Abstract: In 1823 and 1824, Margaret (Peggy) Price received from Williams McClellan of Hancock County, Georgia, two slaves—Mariah and Jerry respectively--through a life estate. After her death, the slaves were to descend to her heirs. The slaves were placed in the possession of one of the trustees, Henry McClellan. Now Henry McClellan has died, and Margaret Price fears that, with nobody to manage her slave property, her estate will be wasted. She asks the court to permit her to bring Jerry, Mariah and Mariah's children and grandchild into Alabama, and to appoint a new trustee for the estate.

PAR Number 20185105

State: Alabama Year: 1851
Location: Sumter Location Type: County

Abstract: In 1841, William H. Jemison purchased five slaves--a Negro man named David, a girl named Judy, a boy named Isaac, Jenny and Rachel--for nineteen hundred and fifty dollars from Claiborne Griffin, who signed a warranty guaranteeing their titles. A year or so later, Griffin died, leaving his property as a life estate to his wife Sarah, who also died leaving the estate to Archibald, James, and Daniel Griffin. When, in 1851, a group of claimants argued that the slaves were actually part of the legacy of a Georgia widow and should be turned over to them, Jemison sought the assistance of Claiborne Griffin's heirs to verify his warranty. They not only refused, but secretly transported their own slaves to Mississippi so that no claims could be made against them. Jemison institutes a suit to obtain "security & indemnity" on Claiborne's warranty on the titles of the slaves.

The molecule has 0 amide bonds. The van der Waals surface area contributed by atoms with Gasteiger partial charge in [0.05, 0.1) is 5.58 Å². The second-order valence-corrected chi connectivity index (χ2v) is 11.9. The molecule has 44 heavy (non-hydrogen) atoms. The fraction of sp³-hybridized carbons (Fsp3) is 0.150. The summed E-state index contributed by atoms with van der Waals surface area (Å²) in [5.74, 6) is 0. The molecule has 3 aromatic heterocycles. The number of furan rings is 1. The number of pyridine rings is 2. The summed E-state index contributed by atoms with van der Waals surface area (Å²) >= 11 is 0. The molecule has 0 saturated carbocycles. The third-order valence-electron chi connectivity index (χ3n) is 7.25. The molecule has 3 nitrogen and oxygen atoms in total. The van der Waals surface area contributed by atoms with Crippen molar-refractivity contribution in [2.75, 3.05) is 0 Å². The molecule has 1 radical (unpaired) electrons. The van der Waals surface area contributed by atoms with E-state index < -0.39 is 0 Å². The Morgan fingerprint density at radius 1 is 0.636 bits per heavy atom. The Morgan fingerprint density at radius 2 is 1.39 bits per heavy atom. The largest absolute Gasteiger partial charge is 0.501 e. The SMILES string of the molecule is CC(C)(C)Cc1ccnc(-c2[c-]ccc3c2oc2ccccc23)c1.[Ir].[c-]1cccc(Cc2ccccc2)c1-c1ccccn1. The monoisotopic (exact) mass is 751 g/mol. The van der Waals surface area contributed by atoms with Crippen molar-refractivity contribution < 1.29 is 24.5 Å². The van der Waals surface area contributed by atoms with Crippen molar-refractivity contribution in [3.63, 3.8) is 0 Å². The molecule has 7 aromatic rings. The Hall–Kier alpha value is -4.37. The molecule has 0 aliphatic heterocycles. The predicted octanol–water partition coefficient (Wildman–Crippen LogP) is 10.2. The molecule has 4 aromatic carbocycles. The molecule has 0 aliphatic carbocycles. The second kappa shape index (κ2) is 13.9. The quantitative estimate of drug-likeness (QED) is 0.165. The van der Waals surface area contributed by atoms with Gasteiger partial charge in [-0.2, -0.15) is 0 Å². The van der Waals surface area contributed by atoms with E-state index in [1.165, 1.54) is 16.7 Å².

PAR Number 20185108

State: Alabama Year: 1851
Location: Pickens Location Type: County

Abstract: In 1841, Elizabeth Woolfolk sold to Thomas Carpenter of Sumter County a slave for $1,001. The bill of sale "bound herself, her heirs, Executors, administrators and assigns forever to defend the right and title of said Negro slave" against the claims of "all persons whomsoever." In 1849, however, Alfred E. Going, as administrator of Thomas Woolfolk's estate, sued Carpenter for $1,772, the value of the slave. Carpenter claimed that he had lost his bill of sale, and when the Greene County Court ruled against him in 1850, he appealed to the Alabama Supreme Court. While this suit was pending, Carpenter learned that Elizabeth and her new husband, Arthur McCracken, were planning to leave Pickens County where they lived. Carpenter seeks a writ "restraining them under penalty from removing from said state."

PAR Number 20185317

State: Alabama Year: 1853
Location: Tallapoosa Location Type: County

Abstract: In 1841, Tennessee slave owner James Pitman, of Roane County, gave his grandchildren, William and Sarah Lamira Pitman, two slaves: Lyshia, about twenty-five, and her small child Patsey. The slave Lyshia has since the gift given birth to three more children: Benjamin Franklin, Oliver Cromwell, and Governor Daniel, "all of whom are boys and very young." William and Sarah Pitman live in Alabama, and both their father and mother are dead. Sarah has now come of age and William, still a minor, must be educated. The petitioner, who is William's guardian represents that funds are needed for William's education and there is no other property to be used for that purpose. He therefore seeks permission of the court to sell the slaves.

PAR Number 20185329

State: Alabama Year: 1853
Location: Madison Location Type: County